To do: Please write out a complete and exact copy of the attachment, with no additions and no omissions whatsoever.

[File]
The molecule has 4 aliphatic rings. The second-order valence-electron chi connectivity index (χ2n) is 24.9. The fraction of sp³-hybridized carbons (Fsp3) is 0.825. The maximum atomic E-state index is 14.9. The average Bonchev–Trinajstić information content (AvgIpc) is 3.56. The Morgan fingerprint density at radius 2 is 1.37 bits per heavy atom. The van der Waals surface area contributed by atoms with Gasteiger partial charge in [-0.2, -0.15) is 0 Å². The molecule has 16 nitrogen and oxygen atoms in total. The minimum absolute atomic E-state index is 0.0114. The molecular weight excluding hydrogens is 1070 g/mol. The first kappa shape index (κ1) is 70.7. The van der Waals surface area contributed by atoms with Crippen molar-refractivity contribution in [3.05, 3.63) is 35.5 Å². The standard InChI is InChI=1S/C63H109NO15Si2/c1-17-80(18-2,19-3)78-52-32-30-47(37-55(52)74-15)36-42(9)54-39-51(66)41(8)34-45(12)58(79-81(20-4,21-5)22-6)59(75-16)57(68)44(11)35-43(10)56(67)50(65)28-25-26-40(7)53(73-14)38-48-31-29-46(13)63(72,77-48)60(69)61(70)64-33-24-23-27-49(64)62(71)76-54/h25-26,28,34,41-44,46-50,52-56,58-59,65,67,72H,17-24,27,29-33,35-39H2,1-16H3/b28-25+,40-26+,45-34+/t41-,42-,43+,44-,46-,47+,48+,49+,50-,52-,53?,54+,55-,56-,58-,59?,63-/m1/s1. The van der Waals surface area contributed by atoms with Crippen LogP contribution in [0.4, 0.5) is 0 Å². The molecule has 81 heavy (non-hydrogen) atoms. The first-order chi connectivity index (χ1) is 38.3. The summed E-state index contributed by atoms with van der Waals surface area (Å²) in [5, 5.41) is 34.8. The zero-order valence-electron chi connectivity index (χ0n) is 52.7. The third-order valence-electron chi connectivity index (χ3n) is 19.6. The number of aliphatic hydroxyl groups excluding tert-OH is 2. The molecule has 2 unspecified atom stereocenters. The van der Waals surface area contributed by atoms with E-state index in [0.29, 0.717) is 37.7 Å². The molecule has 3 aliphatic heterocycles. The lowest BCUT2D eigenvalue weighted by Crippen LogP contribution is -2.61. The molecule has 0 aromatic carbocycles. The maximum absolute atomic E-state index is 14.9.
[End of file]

The molecule has 4 aliphatic rings. The second-order valence-electron chi connectivity index (χ2n) is 24.9. The fraction of sp³-hybridized carbons (Fsp3) is 0.825. The maximum atomic E-state index is 14.9. The average Bonchev–Trinajstić information content (AvgIpc) is 3.56. The Morgan fingerprint density at radius 2 is 1.37 bits per heavy atom. The van der Waals surface area contributed by atoms with Gasteiger partial charge in [-0.2, -0.15) is 0 Å². The molecule has 16 nitrogen and oxygen atoms in total. The minimum absolute atomic E-state index is 0.0114. The molecular weight excluding hydrogens is 1070 g/mol. The first kappa shape index (κ1) is 70.7. The van der Waals surface area contributed by atoms with Crippen molar-refractivity contribution in [3.05, 3.63) is 35.5 Å². The standard InChI is InChI=1S/C63H109NO15Si2/c1-17-80(18-2,19-3)78-52-32-30-47(37-55(52)74-15)36-42(9)54-39-51(66)41(8)34-45(12)58(79-81(20-4,21-5)22-6)59(75-16)57(68)44(11)35-43(10)56(67)50(65)28-25-26-40(7)53(73-14)38-48-31-29-46(13)63(72,77-48)60(69)61(70)64-33-24-23-27-49(64)62(71)76-54/h25-26,28,34,41-44,46-50,52-56,58-59,65,67,72H,17-24,27,29-33,35-39H2,1-16H3/b28-25+,40-26+,45-34+/t41-,42-,43+,44-,46-,47+,48+,49+,50-,52-,53?,54+,55-,56-,58-,59?,63-/m1/s1. The van der Waals surface area contributed by atoms with Crippen LogP contribution in [0.4, 0.5) is 0 Å². The molecule has 81 heavy (non-hydrogen) atoms. The first-order chi connectivity index (χ1) is 38.3. The summed E-state index contributed by atoms with van der Waals surface area (Å²) in [5, 5.41) is 34.8. The zero-order valence-electron chi connectivity index (χ0n) is 52.7. The third-order valence-electron chi connectivity index (χ3n) is 19.6. The number of aliphatic hydroxyl groups excluding tert-OH is 2. The molecule has 2 unspecified atom stereocenters. The van der Waals surface area contributed by atoms with E-state index in [0.29, 0.717) is 37.7 Å². The molecule has 3 aliphatic heterocycles. The lowest BCUT2D eigenvalue weighted by Crippen LogP contribution is -2.61. The molecule has 0 aromatic carbocycles. The maximum absolute atomic E-state index is 14.9.